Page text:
Kiveton & Wales Heritage

Kiveton & Wales Heritage

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Looking Back at Lives at the Pit

There are many different views about life at the pit, looking back from now, over a decade since it shut. ‘I’m glad they put a lid on it, don’t ever tell anyone I said that though.’ ‘It was the best thing that ever happened to this community. It forced people to look to other things, to make something out of themselves.’ ‘The pit was un-natural, men shouldn’t have to work like rats. It was never right.’ These are just three comments we’ve heard from those, including from several former miners, who felt that the end of the pit was a good thing.

However, others feel very differently. Most local people believe the village changed a great deal for the worse when the pit closed, although there have certainly been improvements in more recent years. The number of witnesses, miners and others, who question why the pit shut and can still expose the complex lies and falsehoods they believe the government put forward to justify the pits being closed, is astonishing.

For some the pit was this community and when it closed a cog turning at the centre of so many families’ lives vanished, leaving a fractured and disjointed village, very different to what it had been. Others would suggest that the decline of the pit as the actual centre of Kiveton Park as a community was a long process: it had started before the strike, some would argue in the 1950s and 1960s, as the days when the pit was worked predominantly by local men, and when most local men worked at the pit, ended.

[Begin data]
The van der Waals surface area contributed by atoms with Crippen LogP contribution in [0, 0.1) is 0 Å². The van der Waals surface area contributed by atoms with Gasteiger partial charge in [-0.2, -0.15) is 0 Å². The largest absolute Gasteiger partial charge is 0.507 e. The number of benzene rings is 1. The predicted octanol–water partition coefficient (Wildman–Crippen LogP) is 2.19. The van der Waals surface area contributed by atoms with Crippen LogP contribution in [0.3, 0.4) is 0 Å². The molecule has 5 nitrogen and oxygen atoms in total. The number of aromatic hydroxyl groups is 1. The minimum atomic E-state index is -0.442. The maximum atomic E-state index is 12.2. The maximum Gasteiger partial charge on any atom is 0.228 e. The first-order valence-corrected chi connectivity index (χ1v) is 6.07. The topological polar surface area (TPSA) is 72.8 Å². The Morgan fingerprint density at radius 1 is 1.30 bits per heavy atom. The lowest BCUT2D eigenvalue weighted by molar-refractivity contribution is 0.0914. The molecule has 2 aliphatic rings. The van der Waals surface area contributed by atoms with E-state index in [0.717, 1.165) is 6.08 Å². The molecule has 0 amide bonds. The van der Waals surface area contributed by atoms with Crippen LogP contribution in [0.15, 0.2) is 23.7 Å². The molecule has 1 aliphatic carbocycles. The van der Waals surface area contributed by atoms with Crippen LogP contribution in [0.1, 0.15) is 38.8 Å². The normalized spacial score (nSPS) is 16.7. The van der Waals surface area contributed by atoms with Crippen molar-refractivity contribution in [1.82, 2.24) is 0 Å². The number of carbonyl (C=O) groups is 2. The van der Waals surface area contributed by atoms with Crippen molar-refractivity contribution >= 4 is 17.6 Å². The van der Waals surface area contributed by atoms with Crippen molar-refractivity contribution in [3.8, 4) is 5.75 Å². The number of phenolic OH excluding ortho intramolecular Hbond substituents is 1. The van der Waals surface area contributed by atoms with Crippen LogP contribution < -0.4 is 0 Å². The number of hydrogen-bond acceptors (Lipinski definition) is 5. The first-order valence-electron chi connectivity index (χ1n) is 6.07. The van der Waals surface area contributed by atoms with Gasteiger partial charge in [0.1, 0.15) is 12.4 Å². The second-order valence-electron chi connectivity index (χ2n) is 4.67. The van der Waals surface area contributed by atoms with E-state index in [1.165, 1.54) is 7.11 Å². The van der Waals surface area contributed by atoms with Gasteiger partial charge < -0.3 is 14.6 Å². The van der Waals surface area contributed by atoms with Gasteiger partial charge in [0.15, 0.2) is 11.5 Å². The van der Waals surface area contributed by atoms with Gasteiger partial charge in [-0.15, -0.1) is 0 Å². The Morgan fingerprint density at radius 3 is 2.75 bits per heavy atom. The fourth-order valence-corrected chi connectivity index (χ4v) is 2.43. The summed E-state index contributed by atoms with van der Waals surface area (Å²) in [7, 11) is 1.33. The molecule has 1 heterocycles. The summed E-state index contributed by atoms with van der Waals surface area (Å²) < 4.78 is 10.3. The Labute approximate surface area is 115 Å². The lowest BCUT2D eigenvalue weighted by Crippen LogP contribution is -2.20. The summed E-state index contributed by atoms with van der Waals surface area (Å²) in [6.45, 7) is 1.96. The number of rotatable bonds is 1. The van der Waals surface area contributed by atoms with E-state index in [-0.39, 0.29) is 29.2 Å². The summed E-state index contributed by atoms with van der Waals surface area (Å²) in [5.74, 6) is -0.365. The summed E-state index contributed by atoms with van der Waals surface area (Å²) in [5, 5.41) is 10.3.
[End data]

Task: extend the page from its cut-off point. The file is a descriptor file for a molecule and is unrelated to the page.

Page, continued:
What was certainly taken away with the demolition of the pit was a symbol of the community. No matter how tough and unpleasant working underground could be, gone was something that local people had had in common with generations before them and shared with each other. The pit was where friends and family members had not only worked but put their lives at risk, and in well over a hundred cases had been killed.

The history of Kiveton Park Colliery, which we have tried to recount in these pages, as Michael Sampson did with his book, cannot rebuild the pit or replace what it was to this community, but it can act as a memorial to those who worked here and hopefully allow future generations to understand just how important Kiveton pit, and indeed its neighbours at Waleswood and West Kiveton, were to their ancestors in years gone by.

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